strangling his exwife
or his chuckle-head coworkers,
his estranged, ungrateful children;
prayed with his
thumbs crossed,
choking the whole world
until only the sound of his
grinding teeth
remained.
He prayed everyday
breathlessly
to a god of death,
his thumbs crossed
around the bulging cords
of his own empurpling neck.

Firm Grasp On The Matter
His painter’s hand had been ruined
by the relentless teeth of age,
crippled in the grinding gears of
arthritis, and so his grasp enfeebled
by a sacrifice to Art and Beauty
yet
he painted such Beauty into the world
with his gratitude for life—
even as his body fell apart around him
he could paint the world with his
gratitude
and none could paint better
than the workaday wonders that he saw
in the passing of routine things
juxtaposed with the inevitable finality
of death’s imminent grip
so close at hand.

Desperation

Gripping as desperately as
the fist-clutched roots of a tottering elm tree
among the dead leaves of yesteryears
while the relentless rains fall
to pummel the soil
in which it slips and slants
beneath its own weight,
I hold onto the eroding past.

Turn-Styles

Trimmed Excess
As a bonsai tree
trimmed of cluttering branches;
so, too, poetry.

Enochulum
Firstborn in the cold lands of Nod
to a killer exiled by God,
in a place abandoned by love,
forsaken by Father above—
and yet how is such nascent sin
borne by a boy hapless by kin?
Enoch, child from an outcast seed
and guilty by blood of his breed,
whose father envied a brother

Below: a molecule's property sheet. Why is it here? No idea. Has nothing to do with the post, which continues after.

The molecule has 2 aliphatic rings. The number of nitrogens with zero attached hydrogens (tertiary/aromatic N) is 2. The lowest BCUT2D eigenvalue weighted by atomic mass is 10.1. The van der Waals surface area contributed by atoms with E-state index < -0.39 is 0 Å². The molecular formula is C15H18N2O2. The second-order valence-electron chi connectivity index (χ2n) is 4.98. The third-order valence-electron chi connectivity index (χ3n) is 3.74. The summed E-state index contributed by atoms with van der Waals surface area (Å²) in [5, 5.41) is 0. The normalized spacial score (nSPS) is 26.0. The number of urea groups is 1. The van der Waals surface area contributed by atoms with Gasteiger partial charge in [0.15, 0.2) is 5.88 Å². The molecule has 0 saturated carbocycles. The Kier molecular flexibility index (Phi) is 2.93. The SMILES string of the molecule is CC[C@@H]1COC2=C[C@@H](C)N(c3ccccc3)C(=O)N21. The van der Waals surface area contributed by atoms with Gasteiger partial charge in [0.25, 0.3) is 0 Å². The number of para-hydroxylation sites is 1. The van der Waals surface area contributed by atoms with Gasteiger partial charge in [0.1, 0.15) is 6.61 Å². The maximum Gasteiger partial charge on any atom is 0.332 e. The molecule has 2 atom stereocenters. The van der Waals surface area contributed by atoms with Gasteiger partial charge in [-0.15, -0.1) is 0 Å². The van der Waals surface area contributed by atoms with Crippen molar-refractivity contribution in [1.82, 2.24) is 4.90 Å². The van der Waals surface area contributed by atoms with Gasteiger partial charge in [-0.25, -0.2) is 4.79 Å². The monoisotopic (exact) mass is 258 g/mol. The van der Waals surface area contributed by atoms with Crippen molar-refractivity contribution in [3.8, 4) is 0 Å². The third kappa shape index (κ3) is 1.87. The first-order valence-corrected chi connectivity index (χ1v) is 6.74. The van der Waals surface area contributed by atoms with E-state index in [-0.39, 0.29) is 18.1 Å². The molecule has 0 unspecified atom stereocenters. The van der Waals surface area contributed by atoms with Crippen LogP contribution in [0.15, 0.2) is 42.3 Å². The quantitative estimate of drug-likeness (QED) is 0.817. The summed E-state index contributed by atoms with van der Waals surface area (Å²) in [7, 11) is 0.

for God’s love, more than another;
Enoch, son born to roam the earth
without hope, joy, mercy, or mirth,
who roams through the wilderness wide
beyond the vale of Edentide
and neath a God who should begrudge
Man as made by his cruel judge.

Parasites
Cleptocrats never believe
that they have ever stolen,
by sleight of hand or up the sleeve,
for an empire fat and swollen
on the blood of their employees
upon whom they feed,
never knowing themselves as fleas
on a dog they slowly bleed.
They believe they built the edifice
on their own, and all alone,
blind to the truth, as Oedipus
upon his shameful throne.

Good Jazz
Not that busy jazz
where instruments trip and tangle with
one another
in a confused, rambling clamor
of crazed pedestrian traffic,
but jazz removed from the hustle and bustle,
as slow and moody as the haze
of smoke lingering long after
she has gone to bed,
the ashtray breathing thin
while its sultry plume is aglow
with the insomniac skyline
of a restless city—
while she turns in her dreamful sleep,
mumbling a name
like a wish in the cold blue twilight
of endless longing.
Perhaps piano keys
dripping like raindrops
off the eaves of the somnolent stoops
and trickling along the
black-gloss streets, alight with
the city’s neon blood,
or the steadily pulsating drums